There are a few reliable concepts that can drive a great horror movie. Any kind of ghost story, for example, but particularly haunted houses, which invariably trade both on our fear of the undead as well as that sneaking suspicion we get when we feel we are somehow trespassing on land defiled by our very presence. Then there is the descent into madness, a concept that captures our fear not just of losing our own mind, but that we would never even know it was happening until it was too late. And then there is dangerous isolation, the trapping of oneself with a malevolent adversary in a setting where running away really is not an option. Any one of these is enough to give you the jitters when expertly employed. But in Stanley Kubrick’s horror masterpiece The Shining, they all come together into one of the finest horror stories ever told on screen. It’s hard to believe that this movie didn’t receive universal acclaim when it first came out, and even harder to believe that Kubrick did this one because he felt he was in need of a mainstream Hollywood hit to get the cred he needed to greenlight more experimental projects. If a movie like The Shining is what you get when serious film auters decide to go Hollywood for a project, then here’s to more auters going Hollywood every once in a while.
The story involves Jack Torrance, a failed writer and recovering alcoholic, as he takes his wife Wendy and his son Danny along for a winter caretaker job at the Overlook Hotel, a swanky mountaintop resort in Colorado. For the Torrances, the idea of spending a few months by themselves in a roomy retreat is an appealing tonic, as they are clearly still recovering from the aftermath of Jack’s violent behavior when not sober. But the Overlook isn’t as comfortable as it might appear; a previous caretaker went mad one winter and killed his family with an axe, and one can’t help but notice that the place was built atop an ancient Native American burial ground. Young Danny, who has psychic powers he does not yet fully understand, has horrible premonitions of the hotel, and shortly after arrival, begins to see unsettling and sinister images seemingly conjured from the Overlook’s past. Meanwhile, Jack’s own brittle psyche begins to crack under the strain of the hotel’s own ghostly presence. It all comes together in an episode of domestic violence unlike any other, one that captures multiple forms of terror as Jack pursues his wife and son, intent on making them all just another one of the hotel’s tragic memories.
This movie really benefits from Kubrick’s maniacal attention to tone, detail and slow-burn pacing as he sets the stakes of the story before really pushing the characters into the unchartered territory of the supernatural, ESP, and homicidal mania. There are sequences of young Danny riding his Big Wheel around the hotel, letting us hear the sound of the wheels on carpet and hard surface, that are Kubrick’s way of letting us know just how alone Danny really is in this haunted place. There are moments when Wendy’s painfully concise radio conversations and fruitless efforts to connect with her husband show us how alone she is, too. And then there are the moments when we see Jack struggling to write a novel we all know will never be finished, heeding the voice in his head that tells him to keep at it…until that voice starts telling him how much happier he’d be if only his family was out of the way. As these new voices isolate Jack from the man he wants to be, we see how alone he is, too.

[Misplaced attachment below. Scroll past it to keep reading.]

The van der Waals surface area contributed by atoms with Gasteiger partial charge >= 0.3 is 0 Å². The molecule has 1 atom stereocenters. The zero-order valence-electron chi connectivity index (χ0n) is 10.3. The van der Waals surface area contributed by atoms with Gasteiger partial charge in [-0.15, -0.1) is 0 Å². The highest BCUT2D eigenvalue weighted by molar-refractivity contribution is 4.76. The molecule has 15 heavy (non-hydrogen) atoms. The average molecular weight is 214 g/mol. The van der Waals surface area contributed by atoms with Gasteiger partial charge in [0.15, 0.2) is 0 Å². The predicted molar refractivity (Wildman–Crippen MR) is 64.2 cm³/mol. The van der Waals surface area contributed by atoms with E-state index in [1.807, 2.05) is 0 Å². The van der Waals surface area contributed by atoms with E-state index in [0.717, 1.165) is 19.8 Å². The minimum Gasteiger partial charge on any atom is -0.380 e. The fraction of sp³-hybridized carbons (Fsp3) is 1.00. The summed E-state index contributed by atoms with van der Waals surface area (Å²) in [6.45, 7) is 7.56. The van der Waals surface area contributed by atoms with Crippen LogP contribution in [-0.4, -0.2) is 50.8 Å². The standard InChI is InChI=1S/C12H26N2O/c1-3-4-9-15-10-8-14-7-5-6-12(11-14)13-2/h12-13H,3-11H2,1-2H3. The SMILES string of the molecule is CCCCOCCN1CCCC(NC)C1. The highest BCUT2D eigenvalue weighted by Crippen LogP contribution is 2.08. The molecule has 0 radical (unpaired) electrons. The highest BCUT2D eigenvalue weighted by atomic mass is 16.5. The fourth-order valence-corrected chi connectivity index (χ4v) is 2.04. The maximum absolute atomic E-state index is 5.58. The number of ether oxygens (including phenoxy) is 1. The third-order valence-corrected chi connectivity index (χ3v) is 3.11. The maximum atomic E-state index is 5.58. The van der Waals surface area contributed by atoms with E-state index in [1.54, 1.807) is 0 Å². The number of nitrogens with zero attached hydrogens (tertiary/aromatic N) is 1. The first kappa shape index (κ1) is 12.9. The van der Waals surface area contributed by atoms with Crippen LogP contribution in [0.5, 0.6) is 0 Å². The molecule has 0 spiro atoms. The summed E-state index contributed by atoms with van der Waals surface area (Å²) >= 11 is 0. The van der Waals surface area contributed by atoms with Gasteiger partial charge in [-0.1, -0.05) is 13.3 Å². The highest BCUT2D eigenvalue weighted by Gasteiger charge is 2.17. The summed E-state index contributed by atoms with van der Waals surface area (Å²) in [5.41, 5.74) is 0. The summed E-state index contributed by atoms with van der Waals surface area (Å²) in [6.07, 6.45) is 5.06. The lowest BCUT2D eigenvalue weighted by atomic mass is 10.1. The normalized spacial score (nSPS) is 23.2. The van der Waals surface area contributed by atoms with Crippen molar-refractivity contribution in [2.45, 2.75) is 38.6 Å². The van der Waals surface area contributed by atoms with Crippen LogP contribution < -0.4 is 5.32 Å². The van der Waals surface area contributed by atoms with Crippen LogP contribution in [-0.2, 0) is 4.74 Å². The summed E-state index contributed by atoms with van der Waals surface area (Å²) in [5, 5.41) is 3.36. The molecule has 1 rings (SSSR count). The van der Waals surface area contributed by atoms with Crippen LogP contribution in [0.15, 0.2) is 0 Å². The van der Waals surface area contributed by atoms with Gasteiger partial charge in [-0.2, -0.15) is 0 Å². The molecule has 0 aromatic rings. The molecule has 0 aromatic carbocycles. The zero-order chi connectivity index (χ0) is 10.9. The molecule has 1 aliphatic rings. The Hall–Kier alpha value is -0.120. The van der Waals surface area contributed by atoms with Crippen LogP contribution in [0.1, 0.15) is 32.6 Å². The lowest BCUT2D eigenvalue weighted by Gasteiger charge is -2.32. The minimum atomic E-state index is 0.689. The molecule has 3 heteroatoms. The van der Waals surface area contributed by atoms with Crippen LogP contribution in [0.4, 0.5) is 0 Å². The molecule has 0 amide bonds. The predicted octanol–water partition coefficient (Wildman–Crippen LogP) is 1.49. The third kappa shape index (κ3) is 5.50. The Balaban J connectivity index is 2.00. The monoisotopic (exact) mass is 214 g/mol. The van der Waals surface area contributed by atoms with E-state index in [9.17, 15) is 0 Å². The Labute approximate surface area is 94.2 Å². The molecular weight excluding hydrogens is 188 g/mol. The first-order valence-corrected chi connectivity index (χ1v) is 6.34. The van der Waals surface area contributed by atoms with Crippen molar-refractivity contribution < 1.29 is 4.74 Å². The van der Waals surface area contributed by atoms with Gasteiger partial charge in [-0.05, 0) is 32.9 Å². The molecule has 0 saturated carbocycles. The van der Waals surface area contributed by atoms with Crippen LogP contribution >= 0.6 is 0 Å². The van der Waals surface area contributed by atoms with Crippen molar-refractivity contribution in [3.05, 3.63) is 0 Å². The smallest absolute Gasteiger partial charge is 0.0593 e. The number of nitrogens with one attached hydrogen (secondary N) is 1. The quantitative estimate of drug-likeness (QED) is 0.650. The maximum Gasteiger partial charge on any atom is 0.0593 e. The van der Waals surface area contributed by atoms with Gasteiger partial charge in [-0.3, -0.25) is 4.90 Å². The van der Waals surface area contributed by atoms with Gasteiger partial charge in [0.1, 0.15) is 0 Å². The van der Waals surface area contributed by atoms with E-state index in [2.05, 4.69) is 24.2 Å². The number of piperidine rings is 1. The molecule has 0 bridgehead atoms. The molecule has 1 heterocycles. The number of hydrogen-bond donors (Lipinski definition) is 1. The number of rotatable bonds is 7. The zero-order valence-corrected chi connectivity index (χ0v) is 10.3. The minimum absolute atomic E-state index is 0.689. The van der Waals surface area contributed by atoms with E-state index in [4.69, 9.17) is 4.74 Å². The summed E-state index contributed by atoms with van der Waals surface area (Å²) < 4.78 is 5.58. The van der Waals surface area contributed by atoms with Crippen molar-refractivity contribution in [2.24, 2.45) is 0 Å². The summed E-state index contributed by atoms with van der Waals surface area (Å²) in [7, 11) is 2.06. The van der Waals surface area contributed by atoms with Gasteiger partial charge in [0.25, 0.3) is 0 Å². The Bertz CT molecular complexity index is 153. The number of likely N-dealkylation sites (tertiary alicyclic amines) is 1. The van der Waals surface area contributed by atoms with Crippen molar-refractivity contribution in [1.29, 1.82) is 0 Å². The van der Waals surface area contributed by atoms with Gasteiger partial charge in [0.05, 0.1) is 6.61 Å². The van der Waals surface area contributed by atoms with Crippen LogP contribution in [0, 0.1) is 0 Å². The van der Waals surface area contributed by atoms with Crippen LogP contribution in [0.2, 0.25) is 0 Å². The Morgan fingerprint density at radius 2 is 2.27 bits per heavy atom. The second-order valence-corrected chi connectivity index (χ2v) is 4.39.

All this isolation breeds a terrible vulnerability, exemplified by the hotel itself. Socked in by winter snowfall, for all its creature comforts and extensive provisions, the place becomes the emotional equivalent of an outpost in Antarctica, feeling more than a little bit like a gilded prison. And when the dread of the place manifests itself full-force, it results in iconic moments such as young Danny shouting REDRUM while in a psychic fugue state, or Jack pressing his face against the hole he just chopped through a door to announce himself, or the first time Danny meets the long-dead Grady daughters, or when we see what lurks in Room 237. The scariest of movies need no jump scares, and The Shining proves it.
But perhaps the scariest moment of all is when Wendy—having begun to suspect her husband’s crumbling sanity as well as her son’s increasingly strange behavior—reads Jack’s towering manuscript and sees that it is merely page after page of “All work and no play makes Jack a dull boy.” Jack isn’t just losing it; he’s been long gone and Wendy didn’t realize it. When Jack comes for her and Danny with a fireman’s axe shortly afterward, she knows she can’t fight him off, but she also knows that the only thing that kept her alive so far was dumb luck. Had she never broken her husband’s rule to not look at his manuscript, she would never have gotten the warning she needed that her blood was about soak the hallways, too. All of us have had a close call of some kind of another. When we think back about it, and consider just how close we came to true tragedy, we get that shiver of dread that lets us know how close we came. And then we wonder, what if that isn’t just that one moment? What if we’re that close to a horrifying end every moment? How true that is may depend on how willing we are to see how much writing on the wall surrounds us. REDRUM is written everywhere. It’s just that we rarely understand what those warnings mean until it is too late.